Danny Amendola’s first season as a Patriot has been as nondescript as a cinder-block wall. He has blended into the banal, cliché-filled background in Foxborough, another silent cog in Bill Belichick’s estimable football machine.
The team’s second-leading receiver hasn’t made much noise on or off the field. But Amendola, who was signed to a five-year, $31 million contract to replace Wes Welker in the offseason, was supposed to be a standout, not blend in. He was Welker 2.0, a younger, faster, bigger, better version of New England’s former slot receiver nonpareil.
While Welker and the Patriots had a messy divorce, Amendola and the Patriots were billed as a perfect marriage of system and skill set. Who cared if Amendola had never had 700 yards receiving in a season, had played just 16 games once, or entered this season with seven career touchdown receptions in four seasons? The players don’t make the Patriots. The Patriots make the players.
It hasn’t quite worked out that way, which is why Amendola is one of the Patriots players most on the spot Saturday, when the Patriots host the Indianapolis Colts in the AFC playoffs. His pedestrian Patriot debut season will become a footnote if he shines on a stage he has never taken.
Amendola is one of 21 Patriots who have never played in a playoff game. With Rob Gronkowski out for the season with a torn ACL and wide receiver Aaron Dobson looking doubtful with a foot injury, Amendola’s importance, and the stakes, have been raised.
“Yeah, it’s my first playoff game,” Amendola said. “I understand the magnitude of the game, and I’m excited for it.”
Whatever you do, Danny, don’t drop a pass in a loss, unless you want a public flogging.
Welker caught more passes than any other receiver in the NFL during his six seasons with the Patriots. Yet all he catches is grief for two balls he didn’t catch in the playoffs that rankle and resonate with a segment of the Foxborough Faithful.
The playoffs are going to continue the ceaseless receiver referendum between Amendola and Welker.
Amendola had moments this season when he performed like a No. 1 receiver.
He was outstanding in the season-opening win against Buffalo, catching 10 passes for 104 yards and nine first downs. He had four catches for 122 yards, including a career-long 57-yarder, and a touchdown against Pittsburgh. He made the game-winning 1-yard TD grab in the miraculous comeback against Cleveland.
But he never really gained entrance into Tom Brady’s Circle of Trust, a place where Welker was a VIP.
Amendola acknowledged that his chemistry with Brady is still in the research-and-development phase.
“It’s ongoing,” he said. “You know, that’s why we practice every day. It will get better with time and with experience together. So, we’re working.”
We’ve heard that from imported pass-catchers before, only to see them excommunicated by TB12.
We all know how important the vaunted v-word — value — is to the Patriots.
The Patriots paid Amendola, who had 54 receptions for 633 yards and two touchdowns in 12 games, $8.38 million this season. He got a $6 million signing bonus, $2 million in base salary, and was paid a bonus of $31,250 for each game he was active, adding up to $375,000. He also got a $5,775 workout bonus.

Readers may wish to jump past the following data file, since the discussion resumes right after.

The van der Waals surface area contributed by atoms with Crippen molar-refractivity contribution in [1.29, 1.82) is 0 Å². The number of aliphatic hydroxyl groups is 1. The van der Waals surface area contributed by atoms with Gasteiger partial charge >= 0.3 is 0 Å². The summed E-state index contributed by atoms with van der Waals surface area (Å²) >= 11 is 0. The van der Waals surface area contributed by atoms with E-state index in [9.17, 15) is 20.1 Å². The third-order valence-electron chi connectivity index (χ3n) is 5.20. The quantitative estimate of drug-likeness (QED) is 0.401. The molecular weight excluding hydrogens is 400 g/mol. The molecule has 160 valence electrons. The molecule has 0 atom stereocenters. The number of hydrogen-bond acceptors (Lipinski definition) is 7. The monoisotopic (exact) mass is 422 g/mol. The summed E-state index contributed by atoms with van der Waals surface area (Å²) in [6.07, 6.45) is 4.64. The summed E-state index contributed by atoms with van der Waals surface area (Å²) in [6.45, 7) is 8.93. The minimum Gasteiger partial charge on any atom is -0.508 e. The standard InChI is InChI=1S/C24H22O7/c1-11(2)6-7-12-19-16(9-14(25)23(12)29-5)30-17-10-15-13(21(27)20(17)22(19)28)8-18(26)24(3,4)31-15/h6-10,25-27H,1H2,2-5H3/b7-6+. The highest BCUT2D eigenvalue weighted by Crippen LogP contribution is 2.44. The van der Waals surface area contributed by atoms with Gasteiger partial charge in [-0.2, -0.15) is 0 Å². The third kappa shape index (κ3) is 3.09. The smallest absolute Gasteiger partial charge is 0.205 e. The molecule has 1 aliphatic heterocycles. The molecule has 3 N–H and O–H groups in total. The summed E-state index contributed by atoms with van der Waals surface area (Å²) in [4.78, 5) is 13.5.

Welker, who had 73 receptions for 778 yards and 10 touchdowns in 13 games, was paid $6.005 million by the Broncos this season. He got a $4 million signing bonus, $2 million in base salary, and had a $5,600 workout bonus.
Who was a better value?
I keep hoping that Patriots coach Bill Belichick let Welker go to Denver to be some sort of embedded receiver, a plant who will sabotage Peyton Manning and the Broncos when it matters most.
That’s the only way that having Welker on the Broncos, instead of in Foxborough, makes the Patriots better.
Amendola’s allies will point out that he has persevered through a groin injury all year.
But being as brittle as a stick of baseball-card bubblegum is part of his reputation.
His numbers in 2012 with the St. Louis Rams (63 receptions for 666 yards and three touchdowns in 11 games) were similar to those for the Patriots this year.
It has become a convenient narrative around here that Julian Edelman replaced Welker’s production, so the Patriots aren’t any worse off without Brady’s BFF. That’s true to some extent.
It is possible that the Patriots were both right to let go of Welker, who missed the last three games of the season due to a concussion, because his production was replaceable, and erred in signing Amendola.
The jury is out on both decisions, though.
Plus, if the Patriots were so sure Edelman, not Amendola, was Welker’s successor as the team’s No. 1 receiver, then why did they wait until April 10 — the same day they signed Pittsburgh Steelers wide receive Emmanuel Sanders to a restricted free agent offer sheet — to bring back Edelman on an incentive-laden one-year deal?
In sports, like politics, you follow the money. The guy with the bigger numbers in his paycheck is usually the guy the team expects bigger numbers from.
“I learned the first thing when I came to the NFL, you never know how the season is going to go,” Amendola said. “And if you have an idea, it’s probably going to go a different way. So you’ve just got to keep working and keep trying to get better every day, that’s all you can do.”
But the back story of the regular season is irrelevant if Amendola grabs the spotlight in the playoffs.
If he doesn’t, then it will be the Patriots who dropped the ball in the playoffs this time.